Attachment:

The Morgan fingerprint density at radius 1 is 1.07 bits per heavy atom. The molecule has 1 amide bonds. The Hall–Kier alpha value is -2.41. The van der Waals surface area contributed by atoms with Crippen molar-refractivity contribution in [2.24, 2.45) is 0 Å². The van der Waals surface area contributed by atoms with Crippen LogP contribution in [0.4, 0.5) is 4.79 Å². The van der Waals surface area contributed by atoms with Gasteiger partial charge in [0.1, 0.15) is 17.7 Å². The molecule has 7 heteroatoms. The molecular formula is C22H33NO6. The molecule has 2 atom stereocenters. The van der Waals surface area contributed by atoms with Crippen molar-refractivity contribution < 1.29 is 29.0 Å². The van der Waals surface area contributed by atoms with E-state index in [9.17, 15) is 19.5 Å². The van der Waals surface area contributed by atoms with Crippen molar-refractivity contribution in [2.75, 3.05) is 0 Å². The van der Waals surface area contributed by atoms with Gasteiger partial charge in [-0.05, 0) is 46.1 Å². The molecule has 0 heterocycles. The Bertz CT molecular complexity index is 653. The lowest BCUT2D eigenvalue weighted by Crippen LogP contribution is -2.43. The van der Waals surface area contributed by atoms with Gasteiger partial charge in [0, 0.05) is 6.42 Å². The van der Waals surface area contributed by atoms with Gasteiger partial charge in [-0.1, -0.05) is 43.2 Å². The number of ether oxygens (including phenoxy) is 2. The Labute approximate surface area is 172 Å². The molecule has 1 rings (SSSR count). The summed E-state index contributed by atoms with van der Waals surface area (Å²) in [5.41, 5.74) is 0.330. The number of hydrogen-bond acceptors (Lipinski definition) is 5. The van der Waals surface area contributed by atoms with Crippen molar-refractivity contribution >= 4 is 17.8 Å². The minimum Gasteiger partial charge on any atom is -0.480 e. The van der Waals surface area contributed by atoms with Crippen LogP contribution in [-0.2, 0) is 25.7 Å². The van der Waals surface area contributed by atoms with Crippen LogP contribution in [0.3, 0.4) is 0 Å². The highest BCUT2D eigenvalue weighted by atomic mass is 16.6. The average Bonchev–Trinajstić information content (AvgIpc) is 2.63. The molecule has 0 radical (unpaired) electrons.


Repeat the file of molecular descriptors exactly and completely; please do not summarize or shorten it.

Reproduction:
The Morgan fingerprint density at radius 1 is 1.07 bits per heavy atom. The molecule has 1 amide bonds. The Hall–Kier alpha value is -2.41. The van der Waals surface area contributed by atoms with Crippen molar-refractivity contribution in [2.24, 2.45) is 0 Å². The van der Waals surface area contributed by atoms with Crippen LogP contribution in [0.4, 0.5) is 4.79 Å². The van der Waals surface area contributed by atoms with Gasteiger partial charge in [0.1, 0.15) is 17.7 Å². The molecule has 7 heteroatoms. The molecular formula is C22H33NO6. The molecule has 2 atom stereocenters. The van der Waals surface area contributed by atoms with Crippen molar-refractivity contribution < 1.29 is 29.0 Å². The van der Waals surface area contributed by atoms with E-state index in [9.17, 15) is 19.5 Å². The van der Waals surface area contributed by atoms with Crippen molar-refractivity contribution in [2.75, 3.05) is 0 Å². The van der Waals surface area contributed by atoms with Gasteiger partial charge in [-0.05, 0) is 46.1 Å². The molecule has 0 heterocycles. The Bertz CT molecular complexity index is 653. The lowest BCUT2D eigenvalue weighted by Crippen LogP contribution is -2.43. The van der Waals surface area contributed by atoms with Gasteiger partial charge in [0, 0.05) is 6.42 Å². The van der Waals surface area contributed by atoms with Gasteiger partial charge in [-0.1, -0.05) is 43.2 Å². The number of ether oxygens (including phenoxy) is 2. The Labute approximate surface area is 172 Å². The molecule has 1 rings (SSSR count). The summed E-state index contributed by atoms with van der Waals surface area (Å²) in [5.41, 5.74) is 0.330. The number of hydrogen-bond acceptors (Lipinski definition) is 5. The van der Waals surface area contributed by atoms with Crippen molar-refractivity contribution >= 4 is 17.8 Å². The minimum Gasteiger partial charge on any atom is -0.480 e. The van der Waals surface area contributed by atoms with Crippen LogP contribution in [-0.2, 0) is 25.7 Å². The van der Waals surface area contributed by atoms with Crippen LogP contribution in [0.3, 0.4) is 0 Å². The highest BCUT2D eigenvalue weighted by atomic mass is 16.6. The average Bonchev–Trinajstić information content (AvgIpc) is 2.63. The molecule has 0 radical (unpaired) electrons.